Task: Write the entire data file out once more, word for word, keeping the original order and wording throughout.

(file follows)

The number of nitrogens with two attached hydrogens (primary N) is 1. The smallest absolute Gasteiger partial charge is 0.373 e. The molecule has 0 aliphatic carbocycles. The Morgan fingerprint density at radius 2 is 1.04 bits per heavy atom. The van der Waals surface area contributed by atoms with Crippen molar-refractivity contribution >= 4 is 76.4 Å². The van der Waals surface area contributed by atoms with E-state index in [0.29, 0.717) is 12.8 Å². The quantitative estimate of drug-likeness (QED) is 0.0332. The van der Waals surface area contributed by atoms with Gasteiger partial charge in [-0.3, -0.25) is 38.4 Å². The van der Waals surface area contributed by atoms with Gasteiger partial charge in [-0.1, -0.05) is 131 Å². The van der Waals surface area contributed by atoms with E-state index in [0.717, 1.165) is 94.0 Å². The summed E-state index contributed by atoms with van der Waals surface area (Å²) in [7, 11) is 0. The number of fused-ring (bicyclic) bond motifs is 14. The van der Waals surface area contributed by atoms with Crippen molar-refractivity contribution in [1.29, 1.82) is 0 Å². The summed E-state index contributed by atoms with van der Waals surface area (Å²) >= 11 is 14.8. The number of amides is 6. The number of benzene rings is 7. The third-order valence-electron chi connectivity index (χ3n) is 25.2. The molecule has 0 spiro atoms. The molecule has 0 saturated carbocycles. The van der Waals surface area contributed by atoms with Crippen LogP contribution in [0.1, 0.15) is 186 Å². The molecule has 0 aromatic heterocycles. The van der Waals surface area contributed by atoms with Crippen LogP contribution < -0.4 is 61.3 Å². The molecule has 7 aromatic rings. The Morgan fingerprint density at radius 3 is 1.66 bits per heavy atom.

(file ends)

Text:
The number of nitrogens with two attached hydrogens (primary N) is 1. The smallest absolute Gasteiger partial charge is 0.373 e. The molecule has 0 aliphatic carbocycles. The Morgan fingerprint density at radius 2 is 1.04 bits per heavy atom. The van der Waals surface area contributed by atoms with Crippen molar-refractivity contribution >= 4 is 76.4 Å². The van der Waals surface area contributed by atoms with E-state index in [0.29, 0.717) is 12.8 Å². The quantitative estimate of drug-likeness (QED) is 0.0332. The van der Waals surface area contributed by atoms with Gasteiger partial charge in [-0.3, -0.25) is 38.4 Å². The van der Waals surface area contributed by atoms with Gasteiger partial charge in [-0.1, -0.05) is 131 Å². The van der Waals surface area contributed by atoms with E-state index in [0.717, 1.165) is 94.0 Å². The summed E-state index contributed by atoms with van der Waals surface area (Å²) in [7, 11) is 0. The number of fused-ring (bicyclic) bond motifs is 14. The van der Waals surface area contributed by atoms with Crippen molar-refractivity contribution in [1.29, 1.82) is 0 Å². The summed E-state index contributed by atoms with van der Waals surface area (Å²) >= 11 is 14.8. The number of amides is 6. The number of benzene rings is 7. The third-order valence-electron chi connectivity index (χ3n) is 25.2. The molecule has 0 spiro atoms. The molecule has 0 saturated carbocycles. The van der Waals surface area contributed by atoms with Crippen LogP contribution in [0.1, 0.15) is 186 Å². The molecule has 0 aromatic heterocycles. The van der Waals surface area contributed by atoms with Crippen LogP contribution < -0.4 is 61.3 Å². The molecule has 7 aromatic rings. The Morgan fingerprint density at radius 3 is 1.66 bits per heavy atom.